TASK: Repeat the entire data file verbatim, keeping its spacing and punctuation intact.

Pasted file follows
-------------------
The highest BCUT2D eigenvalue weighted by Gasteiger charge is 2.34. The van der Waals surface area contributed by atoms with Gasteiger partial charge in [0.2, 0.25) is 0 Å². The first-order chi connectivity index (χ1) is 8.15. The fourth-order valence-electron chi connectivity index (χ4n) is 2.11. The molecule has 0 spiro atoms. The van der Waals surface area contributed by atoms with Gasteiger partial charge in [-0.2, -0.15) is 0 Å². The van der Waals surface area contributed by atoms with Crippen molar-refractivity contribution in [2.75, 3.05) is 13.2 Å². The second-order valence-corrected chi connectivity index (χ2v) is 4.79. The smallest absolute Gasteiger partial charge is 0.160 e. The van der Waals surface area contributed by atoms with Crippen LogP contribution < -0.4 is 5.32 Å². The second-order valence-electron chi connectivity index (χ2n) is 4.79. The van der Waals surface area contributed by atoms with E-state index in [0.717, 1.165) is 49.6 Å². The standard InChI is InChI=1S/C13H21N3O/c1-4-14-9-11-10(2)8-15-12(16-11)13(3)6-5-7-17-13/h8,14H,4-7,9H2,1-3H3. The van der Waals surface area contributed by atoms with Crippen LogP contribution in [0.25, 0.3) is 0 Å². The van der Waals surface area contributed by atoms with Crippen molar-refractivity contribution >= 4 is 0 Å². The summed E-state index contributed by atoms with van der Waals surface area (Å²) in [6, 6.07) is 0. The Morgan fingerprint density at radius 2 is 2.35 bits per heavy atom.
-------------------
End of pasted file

The highest BCUT2D eigenvalue weighted by Gasteiger charge is 2.34. The van der Waals surface area contributed by atoms with Gasteiger partial charge in [0.2, 0.25) is 0 Å². The first-order chi connectivity index (χ1) is 8.15. The fourth-order valence-electron chi connectivity index (χ4n) is 2.11. The molecule has 0 spiro atoms. The van der Waals surface area contributed by atoms with Gasteiger partial charge in [-0.2, -0.15) is 0 Å². The van der Waals surface area contributed by atoms with Crippen molar-refractivity contribution in [2.75, 3.05) is 13.2 Å². The second-order valence-corrected chi connectivity index (χ2v) is 4.79. The smallest absolute Gasteiger partial charge is 0.160 e. The van der Waals surface area contributed by atoms with Crippen LogP contribution < -0.4 is 5.32 Å². The second-order valence-electron chi connectivity index (χ2n) is 4.79. The van der Waals surface area contributed by atoms with E-state index in [0.717, 1.165) is 49.6 Å². The standard InChI is InChI=1S/C13H21N3O/c1-4-14-9-11-10(2)8-15-12(16-11)13(3)6-5-7-17-13/h8,14H,4-7,9H2,1-3H3. The van der Waals surface area contributed by atoms with Crippen LogP contribution in [0.25, 0.3) is 0 Å². The van der Waals surface area contributed by atoms with Crippen molar-refractivity contribution >= 4 is 0 Å². The summed E-state index contributed by atoms with van der Waals surface area (Å²) in [6, 6.07) is 0. The Morgan fingerprint density at radius 2 is 2.35 bits per heavy atom.